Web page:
- The dollar fell and stocks gained on Monday as risk sentiment improved. APEC leaders pledged to maintain economic stimulus and Fed Chairman Ben Bernanke said easy monetary policy will be maintained for the foreseeable future. US retail sales climbed more than expected and business inventories fell less than expected. The S&P 500 rose 15.82 to 1,109.30, the first close above 1,100 since October 2008. The yen gained after the Japanese economy grew more than forecast. Sterling advanced despite November UK house prices falling for the first time in three months. The Canadian and Australian dollars were supported by higher commodity prices.
- The EUR/USD rose for a second day. The gain was temporarily limited after Fed Chairman Bernanke said the central bank is committed to a strong dollar. However, Bernanke was not ready to tighten monetary policy and said the Fed anticipates exceptionally low interest rates are likely to persist for an extended period and that considerable economic challenges remain. The EUR/USD is in a strong uptrend that has been successfully tested several times. There is resistance in the 1.50 area. If this is broken, the EUR/USD will probably rise to the 1.54-area resistance.
Financial and Economic News and Comments
US & Canada
- US retail sales rose a more-than-expected 1.4% m/m in October after a downwardly revised 2.3% m/m decline in September, data from the Commerce Department showed. The rise in October retail sales was due to autos, which climbed 7.4% m/m. Retail sales excluding autos grew a less-than-expected 0.2% m/m in October after a downwardly revised 0.4% m/m advance the prior month. Retail sales declined 1.7% y/y in October and fell 2.6% y/y less autos. Retail sales excluding autos, building materials, and gas advanced 0.5% m/m in October, a third consecutive monthly gain.
- NY manufacturing conditions improved in November, albeit at a somewhat slower rate than in October, according to the latest Empire State Manufacturing Survey released by the Federal Reserve Bank of New York. The NY Fed manufacturing index fell to 23.51 in November from 34.57 in October, remaining in positive territory for a fourth straight month. The new orders index fell to 16.66 from 30.82 and the shipments index decreased to 12.97 from 35.08, remaining in positive territories. The employment index slid to 1.32 from 10.39, remaining slightly positive.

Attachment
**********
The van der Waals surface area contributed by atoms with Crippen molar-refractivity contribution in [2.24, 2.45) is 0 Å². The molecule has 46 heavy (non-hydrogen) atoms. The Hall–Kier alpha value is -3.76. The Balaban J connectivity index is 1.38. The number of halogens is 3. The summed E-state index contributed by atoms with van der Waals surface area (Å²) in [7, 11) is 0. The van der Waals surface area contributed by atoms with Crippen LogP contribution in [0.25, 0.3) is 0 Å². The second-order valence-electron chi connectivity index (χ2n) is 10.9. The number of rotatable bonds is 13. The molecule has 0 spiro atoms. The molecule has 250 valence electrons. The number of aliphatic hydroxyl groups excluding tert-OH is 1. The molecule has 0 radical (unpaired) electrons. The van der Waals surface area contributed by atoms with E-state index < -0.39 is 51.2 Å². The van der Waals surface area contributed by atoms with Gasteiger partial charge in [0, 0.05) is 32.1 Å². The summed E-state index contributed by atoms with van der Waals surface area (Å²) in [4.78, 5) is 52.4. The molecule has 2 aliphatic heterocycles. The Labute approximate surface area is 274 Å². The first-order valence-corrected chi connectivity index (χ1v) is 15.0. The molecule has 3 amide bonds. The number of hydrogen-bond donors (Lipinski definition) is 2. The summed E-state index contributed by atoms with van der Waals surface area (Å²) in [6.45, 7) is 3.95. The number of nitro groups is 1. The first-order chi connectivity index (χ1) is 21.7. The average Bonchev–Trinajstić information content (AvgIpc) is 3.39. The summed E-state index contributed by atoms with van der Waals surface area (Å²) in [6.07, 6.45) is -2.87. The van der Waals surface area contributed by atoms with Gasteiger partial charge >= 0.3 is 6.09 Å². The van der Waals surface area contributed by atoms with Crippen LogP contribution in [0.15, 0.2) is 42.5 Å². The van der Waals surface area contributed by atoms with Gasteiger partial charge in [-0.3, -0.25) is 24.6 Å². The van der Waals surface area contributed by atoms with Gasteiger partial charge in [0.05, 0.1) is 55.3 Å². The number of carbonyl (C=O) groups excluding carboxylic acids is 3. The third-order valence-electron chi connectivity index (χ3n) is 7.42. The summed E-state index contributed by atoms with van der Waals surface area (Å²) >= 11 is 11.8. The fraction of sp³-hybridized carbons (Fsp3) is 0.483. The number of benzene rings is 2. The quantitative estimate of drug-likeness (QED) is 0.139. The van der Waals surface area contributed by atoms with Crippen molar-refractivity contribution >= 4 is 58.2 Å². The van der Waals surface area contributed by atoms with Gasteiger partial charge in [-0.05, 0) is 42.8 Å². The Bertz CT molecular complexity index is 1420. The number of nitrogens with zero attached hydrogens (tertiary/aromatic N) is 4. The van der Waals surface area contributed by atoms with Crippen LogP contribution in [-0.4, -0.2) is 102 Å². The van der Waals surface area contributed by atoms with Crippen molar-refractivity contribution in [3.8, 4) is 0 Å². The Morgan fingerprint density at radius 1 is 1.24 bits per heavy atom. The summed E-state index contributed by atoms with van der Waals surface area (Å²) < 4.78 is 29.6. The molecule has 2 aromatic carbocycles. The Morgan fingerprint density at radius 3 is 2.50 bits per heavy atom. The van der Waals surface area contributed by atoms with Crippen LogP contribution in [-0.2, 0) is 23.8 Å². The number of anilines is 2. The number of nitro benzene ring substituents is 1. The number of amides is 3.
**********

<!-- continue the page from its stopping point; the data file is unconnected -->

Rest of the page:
- US business inventories declined a less-than-expected 0.4% m/m to a seasonally adjusted $1.3033 trillion in September after a revised 1.6% m/m decrease in August, according to figures from the Commerce Department. Business sales slid 0.3% m/m to $988.1 billion, following an upwardly revised 1.1% m/m August advance. Inventories fell 13.4% y/y in September; sales fell 13.1% y/y. The inventory-to-sales ratio was unchanged at 1.32 in September, also the same level as September 2008.
- Canada's manufacturing sales grew 1.4% m/m to C$41.7 billion ($39.8 billion) in September, led by gains in the motor vehicle industry, after a revised 1.8% m/m decline in August, Statistics Canada said.
- Eurozone consumer prices increased 0.2% m/m in October after being unchanged m/m in September, according to final October CPI data from Eurostat. October CPI fell 0.1% y/y, a fifth consecutive year-on-year fall, following September's 0.3% y/y decrease. Core consumer-price inflation advanced 0.1% m/m and 1.2% y/y in October.
- UK house prices fell 1.6% m/m in November, the first fall in three months, to £226,440 ($381,024), after a 2.8% m/m gain in October, Rightmove Plc reported. House prices grew 1.6% y/y, the largest year-on-year gain since May 2008, following October's 0.2% y/y advance. London house prices decreased 3.1% m/m to £403,069 in November, but increased 2.7% y/y.
- Japan's GDP expanded at an annualized 4.8% rate in Q3 2009, beating expectations, after an upwardly revised 2.7% pace in Q2, preliminary Q3 GDP data from the Cabinet Office showed, registering a second consecutive expansion after Japan's deepest postwar recession. The Q3 GDP grew a more-than-expected 1.2% q/q, following Q2's upwardly revised 0.7% q/q increase. The Q3 GDP contracted 4.5% y/y.
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